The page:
There are many distributors of ophthalmic equipment who offer both new and remanufactured or refurbished machines. Some of the more common types of remanufactured equipment are slit lamps, phoropters, chairs and stands. It is typically higher-end equipment, which are remanufactured or refurbished and offered for resale. The reason being, that they can be offered at a substantially reduced price compared to new ophthalmic equipment, and the distributor still makes a reasonable profit. However, it is generally unwise to consider purchasing used surgical equipment, as many procedures require critical, flawless performance, which used equipment generally does not offer.
New practitioners that want to keep costs down are typically the buyers of remanufactured or refurbished equipment. It is not unusual for these practitioners to purchase more than one piece of equipment, in an effort to set up a fully equipped examination lane. It is quite easy to see the cost savings at this level, and with huge debt to begin with, this is the ideal way of starting out.
It is important to distinguish between used, refurbished, and remanufactured equipment. The bottom line is that whether it is refurbished or remanufactured it’s still used equipment and just like buying a used car, you need to protect yourself. Keeping this important point in mind, can you get yourself a good deal? Absolutely! Just do your homework before deciding to purchase any ophthalmic equipment.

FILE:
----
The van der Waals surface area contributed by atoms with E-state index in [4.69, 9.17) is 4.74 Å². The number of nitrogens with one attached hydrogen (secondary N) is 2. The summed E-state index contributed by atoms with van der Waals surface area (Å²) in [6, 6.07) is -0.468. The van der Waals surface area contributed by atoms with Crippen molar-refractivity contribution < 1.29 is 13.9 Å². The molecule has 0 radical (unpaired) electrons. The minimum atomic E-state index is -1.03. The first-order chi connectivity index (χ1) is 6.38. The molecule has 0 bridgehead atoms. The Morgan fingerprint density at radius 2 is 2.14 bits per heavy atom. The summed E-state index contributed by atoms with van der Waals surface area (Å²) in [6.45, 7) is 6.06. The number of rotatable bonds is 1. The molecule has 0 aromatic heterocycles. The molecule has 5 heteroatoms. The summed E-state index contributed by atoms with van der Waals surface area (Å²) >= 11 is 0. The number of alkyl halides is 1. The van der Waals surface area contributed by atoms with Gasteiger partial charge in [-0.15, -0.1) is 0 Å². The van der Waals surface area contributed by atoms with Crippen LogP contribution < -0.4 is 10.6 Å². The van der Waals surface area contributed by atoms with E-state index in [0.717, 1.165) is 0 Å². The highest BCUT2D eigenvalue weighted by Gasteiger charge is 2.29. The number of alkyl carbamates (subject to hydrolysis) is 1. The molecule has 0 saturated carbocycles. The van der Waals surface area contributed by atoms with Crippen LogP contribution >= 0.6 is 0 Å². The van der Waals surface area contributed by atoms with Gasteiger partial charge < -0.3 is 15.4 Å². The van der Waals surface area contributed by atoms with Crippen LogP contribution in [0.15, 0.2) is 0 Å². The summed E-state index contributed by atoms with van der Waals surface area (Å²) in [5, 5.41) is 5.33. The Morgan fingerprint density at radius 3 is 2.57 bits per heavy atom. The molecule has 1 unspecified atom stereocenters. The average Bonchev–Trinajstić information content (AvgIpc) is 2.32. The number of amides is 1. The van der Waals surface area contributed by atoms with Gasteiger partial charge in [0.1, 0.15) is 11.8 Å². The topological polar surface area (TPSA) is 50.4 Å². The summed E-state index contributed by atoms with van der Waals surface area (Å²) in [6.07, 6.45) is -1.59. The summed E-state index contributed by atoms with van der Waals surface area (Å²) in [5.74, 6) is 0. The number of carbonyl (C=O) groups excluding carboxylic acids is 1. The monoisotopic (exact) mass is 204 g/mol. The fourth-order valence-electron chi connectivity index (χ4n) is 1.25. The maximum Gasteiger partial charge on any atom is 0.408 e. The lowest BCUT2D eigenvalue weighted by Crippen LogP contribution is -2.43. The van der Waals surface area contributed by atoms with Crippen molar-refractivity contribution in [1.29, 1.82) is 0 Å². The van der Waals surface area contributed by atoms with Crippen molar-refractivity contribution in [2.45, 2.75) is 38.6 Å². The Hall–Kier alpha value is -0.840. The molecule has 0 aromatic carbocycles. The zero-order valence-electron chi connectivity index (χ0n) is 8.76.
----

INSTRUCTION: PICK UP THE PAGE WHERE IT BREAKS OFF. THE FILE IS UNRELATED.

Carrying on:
Private individuals who sell their used ophthalmic equipment usually offer no warranty so you may be stuck if the used piece of equipment has problems as soon as you set it up in your office. Calibration may be off, as well as unseen worn parts. This is the riskiest way to buy used ophthalmic equipment. In general, unless the equipment is an expensive, high-end machine that is still it the box and offered for next to nothing, you should probably stay away from it.
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Remanufactured ophthalmic equipment of any type is taken completely apart, repaired, rebuilt to the manufacturer’s original specifications and then reassembled. The end result is generally a used machine that is as good as a new one, but selling for much less. Equipment more than 2 years old are the usual candidates for remanufacturing. It is not cost-effective to go through the process for newer machines. This equipment tends to have a limited warranty.
Refurbished ophthalmic equipment is typically less than 2 years old, and can be done either by the manufacturer or an ophthalmic equipment dealer. The machine is cleaned up a bit, and any broken components are replaced. However, it does not undergo the same rigorous tear down and rebuild that goes into remanufactured equipment. As a result, the machine may look a bit used depending on its original condition.
Remember, when making your decision weigh the final price, quality of the work, and length of the warranty. All things being equal, the best choice sometimes turns out to be manufacturer-refurbished equipment, they offer the longest warrantee, and a competitive price. If you’re willing to invest a little time doing some research, used ophthalmic instruments can look, and function just like new.
from My Health Blog http://ift.tt/2fwrkCK